Although millennials are often seen as the likely adopters of smart home tech, they still only account for 2.6% of the home buying market. Schoenberg notes that in order for smart home tech to go mainstream today, the industry needs to focus attention on baby boomers and gen x'ers who make up the remainder of the home buying market.
"As we've just seen, focusing the conversation on lifestyle benefits relates to all age groups and is one of the keys to make smart home tech go mainstream," adds Schoenberg.
Women May Very Well Be The Best Path Forward
Home improvement product manufacturers and retailers have been shifting their marketing focus towards women for years. Stores like The Home Depot are now stocking lighter tools for example that are specifically designed for women's preferences. They are leading the decisions around home products and technologies.
Schoenberg asks, "What are the motivating lifestyle choices for 'these home purchasing managers' when it comes to smart home technology?"
Studies in this area repeatedly show that women are motivated by technologies that provide safety, result in savings, enhance health, and are environmentally friendly.
Sabine tells the audience, "Stop telling women about the latest 'cool' gadgets."
She feels that companies that can figure out how to connect with women's desires and needs, are focused on healthy and safety for families, comfort, and energy efficiency will win this market.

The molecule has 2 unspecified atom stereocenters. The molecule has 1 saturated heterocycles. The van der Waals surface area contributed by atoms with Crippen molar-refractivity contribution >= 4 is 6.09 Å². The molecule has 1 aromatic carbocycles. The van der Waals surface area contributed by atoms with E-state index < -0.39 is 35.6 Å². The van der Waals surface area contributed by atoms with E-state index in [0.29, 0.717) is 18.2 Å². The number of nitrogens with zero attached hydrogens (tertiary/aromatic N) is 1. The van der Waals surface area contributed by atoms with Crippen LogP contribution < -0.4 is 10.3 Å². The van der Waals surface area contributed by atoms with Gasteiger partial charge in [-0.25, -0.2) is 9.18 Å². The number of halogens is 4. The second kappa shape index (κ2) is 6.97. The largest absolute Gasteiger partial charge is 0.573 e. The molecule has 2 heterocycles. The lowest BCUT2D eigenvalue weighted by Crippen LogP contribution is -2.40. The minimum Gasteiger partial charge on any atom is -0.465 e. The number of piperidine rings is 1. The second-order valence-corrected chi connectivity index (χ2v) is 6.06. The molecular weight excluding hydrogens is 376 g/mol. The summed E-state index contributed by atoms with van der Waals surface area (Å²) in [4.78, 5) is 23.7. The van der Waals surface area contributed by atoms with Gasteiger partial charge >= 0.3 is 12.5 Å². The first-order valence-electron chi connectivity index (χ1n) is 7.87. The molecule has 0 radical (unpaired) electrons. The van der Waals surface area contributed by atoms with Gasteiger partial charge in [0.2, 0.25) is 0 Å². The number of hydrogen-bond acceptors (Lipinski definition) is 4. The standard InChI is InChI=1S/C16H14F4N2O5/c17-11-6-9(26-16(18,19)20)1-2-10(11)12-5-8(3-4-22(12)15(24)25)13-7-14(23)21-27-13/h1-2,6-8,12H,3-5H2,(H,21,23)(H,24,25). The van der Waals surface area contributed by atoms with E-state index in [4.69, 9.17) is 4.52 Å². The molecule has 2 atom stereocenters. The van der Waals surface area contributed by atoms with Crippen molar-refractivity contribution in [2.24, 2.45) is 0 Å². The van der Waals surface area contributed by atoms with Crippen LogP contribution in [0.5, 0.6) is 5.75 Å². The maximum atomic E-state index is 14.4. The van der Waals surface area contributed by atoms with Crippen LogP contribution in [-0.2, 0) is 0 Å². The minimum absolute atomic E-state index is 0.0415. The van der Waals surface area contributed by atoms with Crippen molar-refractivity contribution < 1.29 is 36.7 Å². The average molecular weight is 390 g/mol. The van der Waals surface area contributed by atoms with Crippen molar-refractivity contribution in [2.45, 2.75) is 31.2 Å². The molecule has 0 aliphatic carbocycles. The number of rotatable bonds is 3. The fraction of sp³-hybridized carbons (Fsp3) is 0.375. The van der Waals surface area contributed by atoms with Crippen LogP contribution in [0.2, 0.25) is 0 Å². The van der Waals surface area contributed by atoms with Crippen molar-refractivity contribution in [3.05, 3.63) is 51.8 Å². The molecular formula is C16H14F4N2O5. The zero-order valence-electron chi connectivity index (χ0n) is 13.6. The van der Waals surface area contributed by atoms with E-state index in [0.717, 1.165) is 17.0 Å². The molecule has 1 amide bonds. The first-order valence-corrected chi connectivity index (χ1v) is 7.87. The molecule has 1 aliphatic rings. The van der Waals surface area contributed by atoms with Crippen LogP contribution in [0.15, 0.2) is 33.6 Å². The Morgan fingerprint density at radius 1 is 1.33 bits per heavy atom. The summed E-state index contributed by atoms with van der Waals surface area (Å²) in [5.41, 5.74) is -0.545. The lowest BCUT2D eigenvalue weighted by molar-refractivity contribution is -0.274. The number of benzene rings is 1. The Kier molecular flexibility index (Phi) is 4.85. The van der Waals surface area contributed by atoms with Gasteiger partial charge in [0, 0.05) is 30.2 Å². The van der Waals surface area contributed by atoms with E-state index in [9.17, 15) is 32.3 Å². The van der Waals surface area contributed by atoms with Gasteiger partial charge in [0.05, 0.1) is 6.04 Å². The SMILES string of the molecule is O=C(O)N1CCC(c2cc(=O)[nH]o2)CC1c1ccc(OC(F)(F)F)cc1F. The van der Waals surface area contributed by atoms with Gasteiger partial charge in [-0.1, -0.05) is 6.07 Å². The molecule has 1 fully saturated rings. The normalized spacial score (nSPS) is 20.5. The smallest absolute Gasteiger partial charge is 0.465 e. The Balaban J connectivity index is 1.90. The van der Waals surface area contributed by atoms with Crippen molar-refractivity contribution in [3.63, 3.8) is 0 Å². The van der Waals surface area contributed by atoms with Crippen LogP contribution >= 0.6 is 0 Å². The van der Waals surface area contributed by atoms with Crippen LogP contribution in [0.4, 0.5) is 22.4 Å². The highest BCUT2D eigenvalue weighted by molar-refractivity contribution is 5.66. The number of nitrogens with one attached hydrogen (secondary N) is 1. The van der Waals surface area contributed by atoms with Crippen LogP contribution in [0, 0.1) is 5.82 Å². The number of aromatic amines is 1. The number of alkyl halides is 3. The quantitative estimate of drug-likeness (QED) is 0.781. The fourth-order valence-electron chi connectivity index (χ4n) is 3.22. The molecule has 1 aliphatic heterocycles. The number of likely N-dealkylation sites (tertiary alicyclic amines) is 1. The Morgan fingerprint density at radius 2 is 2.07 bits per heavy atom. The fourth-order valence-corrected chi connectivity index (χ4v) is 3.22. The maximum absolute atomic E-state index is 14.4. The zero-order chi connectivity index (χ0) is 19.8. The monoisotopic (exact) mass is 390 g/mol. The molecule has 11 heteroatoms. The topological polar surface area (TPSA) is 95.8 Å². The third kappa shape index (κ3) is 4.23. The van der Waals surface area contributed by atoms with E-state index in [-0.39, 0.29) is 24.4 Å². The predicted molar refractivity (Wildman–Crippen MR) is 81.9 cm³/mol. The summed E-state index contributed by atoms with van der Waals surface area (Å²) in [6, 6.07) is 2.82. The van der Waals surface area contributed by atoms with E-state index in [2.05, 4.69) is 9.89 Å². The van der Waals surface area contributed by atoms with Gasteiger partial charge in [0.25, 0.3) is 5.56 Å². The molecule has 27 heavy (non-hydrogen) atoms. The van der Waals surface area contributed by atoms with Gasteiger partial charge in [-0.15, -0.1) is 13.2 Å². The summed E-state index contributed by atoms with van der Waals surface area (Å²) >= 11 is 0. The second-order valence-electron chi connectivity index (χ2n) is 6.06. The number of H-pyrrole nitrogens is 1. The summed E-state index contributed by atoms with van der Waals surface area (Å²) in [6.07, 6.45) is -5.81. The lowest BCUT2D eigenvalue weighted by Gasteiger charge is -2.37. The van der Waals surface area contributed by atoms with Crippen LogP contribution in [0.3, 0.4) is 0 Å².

"When I present "The Greenwich House" I know men will head right to the utility room to check out all the gear. Women on the other hand want to be in the kitchen and family room where I often hand them my phone so they can control the thermostat, lighting, and more, they discover quickly that they can control and easily manage their domain, their home out of the palm of their hand. This control over their nest is what they get," adds Schoenberg.
She is confident that smart home technology will go mainstream across the country very soon. It will be dominated by companies who can position their products to enhance daily life within the home and answer key motivating factors that are relevant to women.
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SOURCE Sabine's New House